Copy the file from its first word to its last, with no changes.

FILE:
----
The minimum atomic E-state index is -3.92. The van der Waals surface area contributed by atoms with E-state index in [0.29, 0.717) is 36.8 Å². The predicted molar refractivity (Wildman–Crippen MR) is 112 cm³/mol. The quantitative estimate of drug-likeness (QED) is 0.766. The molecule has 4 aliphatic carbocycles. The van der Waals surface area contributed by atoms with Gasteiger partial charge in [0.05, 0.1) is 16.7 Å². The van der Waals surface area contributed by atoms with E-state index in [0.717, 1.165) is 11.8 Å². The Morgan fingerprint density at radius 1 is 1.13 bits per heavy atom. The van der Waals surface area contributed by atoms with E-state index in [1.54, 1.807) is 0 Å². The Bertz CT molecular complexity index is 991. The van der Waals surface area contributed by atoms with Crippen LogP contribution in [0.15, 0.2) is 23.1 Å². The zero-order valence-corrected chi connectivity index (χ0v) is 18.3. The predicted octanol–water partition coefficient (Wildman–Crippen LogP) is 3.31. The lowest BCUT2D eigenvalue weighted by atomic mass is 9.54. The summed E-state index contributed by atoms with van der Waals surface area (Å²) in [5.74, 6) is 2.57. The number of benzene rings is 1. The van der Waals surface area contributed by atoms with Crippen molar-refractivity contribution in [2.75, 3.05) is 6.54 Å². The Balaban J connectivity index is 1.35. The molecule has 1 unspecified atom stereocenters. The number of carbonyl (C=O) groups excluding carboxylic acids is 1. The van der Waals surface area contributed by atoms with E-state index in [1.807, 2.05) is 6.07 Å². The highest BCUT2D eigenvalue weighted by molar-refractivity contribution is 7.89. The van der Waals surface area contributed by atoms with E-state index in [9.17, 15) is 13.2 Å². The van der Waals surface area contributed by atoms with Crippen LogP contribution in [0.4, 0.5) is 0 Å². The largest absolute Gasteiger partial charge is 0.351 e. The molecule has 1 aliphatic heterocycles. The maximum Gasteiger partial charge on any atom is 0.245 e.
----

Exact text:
The minimum atomic E-state index is -3.92. The van der Waals surface area contributed by atoms with E-state index in [0.29, 0.717) is 36.8 Å². The predicted molar refractivity (Wildman–Crippen MR) is 112 cm³/mol. The quantitative estimate of drug-likeness (QED) is 0.766. The molecule has 4 aliphatic carbocycles. The van der Waals surface area contributed by atoms with Gasteiger partial charge in [0.05, 0.1) is 16.7 Å². The van der Waals surface area contributed by atoms with E-state index in [0.717, 1.165) is 11.8 Å². The Morgan fingerprint density at radius 1 is 1.13 bits per heavy atom. The van der Waals surface area contributed by atoms with E-state index in [1.54, 1.807) is 0 Å². The Bertz CT molecular complexity index is 991. The van der Waals surface area contributed by atoms with Crippen LogP contribution in [0.15, 0.2) is 23.1 Å². The zero-order valence-corrected chi connectivity index (χ0v) is 18.3. The predicted octanol–water partition coefficient (Wildman–Crippen LogP) is 3.31. The lowest BCUT2D eigenvalue weighted by atomic mass is 9.54. The summed E-state index contributed by atoms with van der Waals surface area (Å²) in [5.74, 6) is 2.57. The number of benzene rings is 1. The van der Waals surface area contributed by atoms with Crippen molar-refractivity contribution in [2.75, 3.05) is 6.54 Å². The Balaban J connectivity index is 1.35. The molecule has 1 unspecified atom stereocenters. The number of carbonyl (C=O) groups excluding carboxylic acids is 1. The van der Waals surface area contributed by atoms with E-state index in [1.807, 2.05) is 6.07 Å². The highest BCUT2D eigenvalue weighted by molar-refractivity contribution is 7.89. The van der Waals surface area contributed by atoms with E-state index in [9.17, 15) is 13.2 Å². The van der Waals surface area contributed by atoms with Crippen LogP contribution in [0.4, 0.5) is 0 Å². The largest absolute Gasteiger partial charge is 0.351 e. The molecule has 1 aliphatic heterocycles. The maximum Gasteiger partial charge on any atom is 0.245 e.